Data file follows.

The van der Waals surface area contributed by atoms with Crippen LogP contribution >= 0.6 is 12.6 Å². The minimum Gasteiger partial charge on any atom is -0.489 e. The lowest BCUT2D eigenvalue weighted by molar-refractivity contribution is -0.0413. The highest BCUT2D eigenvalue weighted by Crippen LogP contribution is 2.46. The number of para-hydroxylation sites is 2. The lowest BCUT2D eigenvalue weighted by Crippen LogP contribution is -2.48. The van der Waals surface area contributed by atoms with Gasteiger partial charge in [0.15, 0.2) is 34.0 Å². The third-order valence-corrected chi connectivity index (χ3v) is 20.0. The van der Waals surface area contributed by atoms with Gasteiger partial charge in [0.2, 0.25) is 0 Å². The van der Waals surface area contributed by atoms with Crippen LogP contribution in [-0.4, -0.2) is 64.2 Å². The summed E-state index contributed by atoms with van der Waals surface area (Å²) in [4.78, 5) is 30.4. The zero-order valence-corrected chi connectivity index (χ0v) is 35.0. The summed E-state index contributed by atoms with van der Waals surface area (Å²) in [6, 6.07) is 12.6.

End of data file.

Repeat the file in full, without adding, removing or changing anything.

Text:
The van der Waals surface area contributed by atoms with Crippen LogP contribution >= 0.6 is 12.6 Å². The minimum Gasteiger partial charge on any atom is -0.489 e. The lowest BCUT2D eigenvalue weighted by molar-refractivity contribution is -0.0413. The highest BCUT2D eigenvalue weighted by Crippen LogP contribution is 2.46. The number of para-hydroxylation sites is 2. The lowest BCUT2D eigenvalue weighted by Crippen LogP contribution is -2.48. The van der Waals surface area contributed by atoms with Gasteiger partial charge in [0.15, 0.2) is 34.0 Å². The third-order valence-corrected chi connectivity index (χ3v) is 20.0. The van der Waals surface area contributed by atoms with Gasteiger partial charge in [0.2, 0.25) is 0 Å². The van der Waals surface area contributed by atoms with Crippen LogP contribution in [-0.4, -0.2) is 64.2 Å². The summed E-state index contributed by atoms with van der Waals surface area (Å²) in [4.78, 5) is 30.4. The zero-order valence-corrected chi connectivity index (χ0v) is 35.0. The summed E-state index contributed by atoms with van der Waals surface area (Å²) in [6, 6.07) is 12.6.